DeKalb Fifth Ward Alderman Scott McAdams recovering from heart attack

“I’m kind of content of where I’m at and who I am … but I want to stick around to take care of my kid,” McAdams said.

DeKALB – Though he’s raring to get back to City of DeKalb business soon, the city’s fifth ward alderman said he’s got a ways to go in his recovery after suffering a heart attack in early July.

According to a GoFundMe created on Tuesday by DeKalb Fifth Ward Alderman Scott McAdams, the July 9 heart attack will leave him off of work for three months as part of his cardiac rehabilitation. While he and his partner Crystal Judkins have some money in savings for the time being, he said it’s not enough in the long run – “and the medical bills will be coming.”

McAdams had been noticeably absent from the past three DeKalb City Council meetings.

“When the doctor said, ‘You are having a massive heart attack. I’m about to perform a procedure to put two stents in your heart,’ I was pretty sure I was a goner,” McAdams wrote in the GoFundMe. “I survived. I am grateful. I am still here.”

McAdams said Tuesday he survived an esophageal cancer diagnosis in 2013 and a stroke from an automobile accident in 2017 caused by John Yanni, the crash which also killed DeKalb High School senior Johnathon Ode. McAdams said the reason he became involved in local politics is because he got to know DeKalb community members while he was walking two miles per day as part of his stroke rehabilitation.

“They knew me as the guy who was walking around the neighborhood doing stroke recovery stuff,” McAdams said.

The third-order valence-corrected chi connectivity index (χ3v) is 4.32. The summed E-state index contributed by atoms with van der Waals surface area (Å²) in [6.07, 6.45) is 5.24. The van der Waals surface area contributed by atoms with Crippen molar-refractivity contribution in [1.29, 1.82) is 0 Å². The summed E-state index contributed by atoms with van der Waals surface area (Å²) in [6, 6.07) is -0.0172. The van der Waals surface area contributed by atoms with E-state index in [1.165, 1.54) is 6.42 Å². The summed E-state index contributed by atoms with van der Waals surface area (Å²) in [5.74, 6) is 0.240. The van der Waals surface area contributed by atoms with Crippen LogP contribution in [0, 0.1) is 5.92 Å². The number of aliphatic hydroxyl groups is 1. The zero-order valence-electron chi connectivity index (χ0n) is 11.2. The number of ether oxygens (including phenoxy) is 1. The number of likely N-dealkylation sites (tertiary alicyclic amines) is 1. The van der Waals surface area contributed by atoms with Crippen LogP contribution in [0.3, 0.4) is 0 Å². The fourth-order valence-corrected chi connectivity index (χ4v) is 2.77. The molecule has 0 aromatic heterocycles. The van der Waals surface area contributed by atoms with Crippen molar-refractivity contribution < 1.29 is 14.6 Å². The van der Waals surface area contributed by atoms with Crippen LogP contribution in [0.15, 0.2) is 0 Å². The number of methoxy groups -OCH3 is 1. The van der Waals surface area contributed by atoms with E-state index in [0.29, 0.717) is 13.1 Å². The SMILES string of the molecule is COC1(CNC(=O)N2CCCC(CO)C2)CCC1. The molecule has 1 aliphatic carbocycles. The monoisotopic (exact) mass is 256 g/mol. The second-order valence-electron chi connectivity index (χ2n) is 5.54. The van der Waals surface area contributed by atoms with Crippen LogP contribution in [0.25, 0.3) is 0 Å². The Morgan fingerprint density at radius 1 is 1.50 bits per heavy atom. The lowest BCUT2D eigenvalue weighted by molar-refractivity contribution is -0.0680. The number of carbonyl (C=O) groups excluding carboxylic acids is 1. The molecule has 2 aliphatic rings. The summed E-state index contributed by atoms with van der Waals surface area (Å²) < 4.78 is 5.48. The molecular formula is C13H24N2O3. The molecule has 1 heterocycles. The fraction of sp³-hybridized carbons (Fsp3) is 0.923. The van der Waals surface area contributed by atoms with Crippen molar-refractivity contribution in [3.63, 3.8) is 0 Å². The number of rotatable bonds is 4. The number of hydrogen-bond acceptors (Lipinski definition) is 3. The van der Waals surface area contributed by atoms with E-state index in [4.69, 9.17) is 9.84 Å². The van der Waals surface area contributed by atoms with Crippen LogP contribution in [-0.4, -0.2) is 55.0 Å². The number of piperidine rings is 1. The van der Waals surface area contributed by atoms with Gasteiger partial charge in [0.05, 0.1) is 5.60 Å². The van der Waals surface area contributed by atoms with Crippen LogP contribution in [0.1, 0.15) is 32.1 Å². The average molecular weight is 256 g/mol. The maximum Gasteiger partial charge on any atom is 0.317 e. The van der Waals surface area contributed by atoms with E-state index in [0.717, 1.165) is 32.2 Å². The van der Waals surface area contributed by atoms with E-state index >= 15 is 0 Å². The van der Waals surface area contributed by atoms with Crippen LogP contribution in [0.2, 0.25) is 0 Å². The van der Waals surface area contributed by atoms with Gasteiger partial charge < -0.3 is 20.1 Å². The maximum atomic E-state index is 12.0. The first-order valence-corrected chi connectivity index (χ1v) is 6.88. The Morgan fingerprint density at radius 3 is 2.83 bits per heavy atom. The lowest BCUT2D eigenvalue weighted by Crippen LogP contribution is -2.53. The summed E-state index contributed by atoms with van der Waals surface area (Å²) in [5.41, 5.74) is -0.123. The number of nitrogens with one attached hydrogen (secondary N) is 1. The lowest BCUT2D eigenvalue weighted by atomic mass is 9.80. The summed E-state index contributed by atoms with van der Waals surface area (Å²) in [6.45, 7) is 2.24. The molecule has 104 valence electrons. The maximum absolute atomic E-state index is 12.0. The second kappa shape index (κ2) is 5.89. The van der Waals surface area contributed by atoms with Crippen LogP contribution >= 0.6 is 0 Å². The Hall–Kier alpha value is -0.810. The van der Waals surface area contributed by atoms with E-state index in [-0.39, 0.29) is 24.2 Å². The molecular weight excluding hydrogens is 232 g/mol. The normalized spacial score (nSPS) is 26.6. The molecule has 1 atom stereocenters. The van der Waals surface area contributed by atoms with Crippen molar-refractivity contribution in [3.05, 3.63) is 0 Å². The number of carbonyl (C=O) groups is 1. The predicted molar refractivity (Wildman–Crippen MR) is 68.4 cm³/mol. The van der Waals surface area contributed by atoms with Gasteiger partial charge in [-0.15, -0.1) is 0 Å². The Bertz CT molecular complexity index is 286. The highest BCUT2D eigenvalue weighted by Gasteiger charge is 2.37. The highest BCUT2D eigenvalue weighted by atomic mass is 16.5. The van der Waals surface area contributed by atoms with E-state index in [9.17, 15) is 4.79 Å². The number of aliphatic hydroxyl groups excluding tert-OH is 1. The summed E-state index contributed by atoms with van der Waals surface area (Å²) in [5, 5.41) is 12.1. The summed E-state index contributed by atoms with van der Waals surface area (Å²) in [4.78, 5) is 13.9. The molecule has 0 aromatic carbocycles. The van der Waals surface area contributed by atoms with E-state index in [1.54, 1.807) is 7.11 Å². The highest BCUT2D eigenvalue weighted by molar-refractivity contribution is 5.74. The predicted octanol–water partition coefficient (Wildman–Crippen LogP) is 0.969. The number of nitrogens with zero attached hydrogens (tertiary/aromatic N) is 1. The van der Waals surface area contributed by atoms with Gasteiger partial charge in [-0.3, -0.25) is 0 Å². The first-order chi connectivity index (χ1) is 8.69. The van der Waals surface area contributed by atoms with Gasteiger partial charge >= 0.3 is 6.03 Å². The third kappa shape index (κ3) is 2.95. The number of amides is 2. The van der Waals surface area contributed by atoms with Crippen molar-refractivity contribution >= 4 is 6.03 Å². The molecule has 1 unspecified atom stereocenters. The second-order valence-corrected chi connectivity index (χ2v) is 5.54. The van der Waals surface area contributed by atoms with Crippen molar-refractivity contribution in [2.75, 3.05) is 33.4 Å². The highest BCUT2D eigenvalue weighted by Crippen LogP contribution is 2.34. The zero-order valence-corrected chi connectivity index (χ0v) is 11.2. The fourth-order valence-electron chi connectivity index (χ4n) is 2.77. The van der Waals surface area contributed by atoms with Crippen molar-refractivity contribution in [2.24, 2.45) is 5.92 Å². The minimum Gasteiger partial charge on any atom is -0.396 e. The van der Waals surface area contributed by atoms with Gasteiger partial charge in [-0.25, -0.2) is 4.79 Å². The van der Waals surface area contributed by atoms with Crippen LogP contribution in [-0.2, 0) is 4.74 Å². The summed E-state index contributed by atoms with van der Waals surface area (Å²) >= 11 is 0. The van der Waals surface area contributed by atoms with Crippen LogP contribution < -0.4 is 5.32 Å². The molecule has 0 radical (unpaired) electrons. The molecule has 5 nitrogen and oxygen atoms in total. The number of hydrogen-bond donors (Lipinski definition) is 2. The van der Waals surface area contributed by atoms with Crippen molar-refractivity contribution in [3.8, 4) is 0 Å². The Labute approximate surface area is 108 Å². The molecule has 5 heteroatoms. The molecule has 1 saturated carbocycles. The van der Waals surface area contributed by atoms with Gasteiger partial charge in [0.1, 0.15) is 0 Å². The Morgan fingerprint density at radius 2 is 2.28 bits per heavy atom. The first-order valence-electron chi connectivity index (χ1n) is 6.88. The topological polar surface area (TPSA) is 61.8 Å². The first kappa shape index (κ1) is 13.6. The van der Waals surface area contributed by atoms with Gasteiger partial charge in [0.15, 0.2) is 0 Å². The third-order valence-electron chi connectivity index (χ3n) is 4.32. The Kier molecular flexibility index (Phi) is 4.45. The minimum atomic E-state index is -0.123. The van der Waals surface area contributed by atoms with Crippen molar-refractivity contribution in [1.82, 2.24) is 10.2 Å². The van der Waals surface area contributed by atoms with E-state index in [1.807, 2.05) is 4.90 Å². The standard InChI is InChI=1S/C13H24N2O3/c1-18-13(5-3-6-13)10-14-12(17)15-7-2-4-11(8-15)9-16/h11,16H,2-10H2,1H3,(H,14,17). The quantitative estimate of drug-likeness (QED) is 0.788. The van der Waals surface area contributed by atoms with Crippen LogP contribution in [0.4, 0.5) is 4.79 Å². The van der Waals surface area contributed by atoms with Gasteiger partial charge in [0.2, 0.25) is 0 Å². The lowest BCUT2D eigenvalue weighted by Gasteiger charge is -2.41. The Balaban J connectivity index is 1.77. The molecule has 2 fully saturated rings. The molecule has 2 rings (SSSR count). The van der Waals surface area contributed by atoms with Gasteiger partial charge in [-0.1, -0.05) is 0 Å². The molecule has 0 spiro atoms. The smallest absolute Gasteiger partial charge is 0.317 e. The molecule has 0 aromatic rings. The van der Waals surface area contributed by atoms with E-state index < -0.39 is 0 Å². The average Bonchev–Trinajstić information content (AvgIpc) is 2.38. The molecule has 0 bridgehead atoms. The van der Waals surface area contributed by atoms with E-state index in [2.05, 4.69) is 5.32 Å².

McAdams said he woke up in the middle of the night July 9 to significant chest pains, though he never fell unconscious before being put under for surgery. He said extensive blood work done in May came back relatively normal.

“There was no reason to think that this was going to happen,” McAdams said.

According to medical documents shared with the Daily Chronicle, McAdams received treatment for a diagnosis of “myocardial infarction,” another term for a heart attack, in the weeks following his hospitalization. Northwestern Medicine officials declined to confirm on Tuesday whether McAdams was hospitalized at Northwestern Medicine Kishwaukee Hospital from July 9 through July 11, citing Health Insurance Portability and Accountability Act – or HIPAA – concerns.

McAdams said doctors expect him to make a full recovery from the heart attack. He said he has been feeling OK and getting better day by day, and the goal is to be back in his aldermanic seat by the next DeKalb City Council meeting scheduled for Monday, Aug. 9.

“I think I can sit in a chair and say ‘yes,’ ‘no’ and ‘here,’ ” McAdams said.

McAdams said he credits his son Ryan, 21, who has special needs, as his main drive in persevering through the more notable health struggles in his life. Otherwise, he said he has completed the main bucket list items he set out for himself, including owning a business and running for political office.

“So I don’t think I’m really missing anything,” McAdams said. “I’m kind of content of where I’m at and who I am … but I want to stick around to take care of my kid.”

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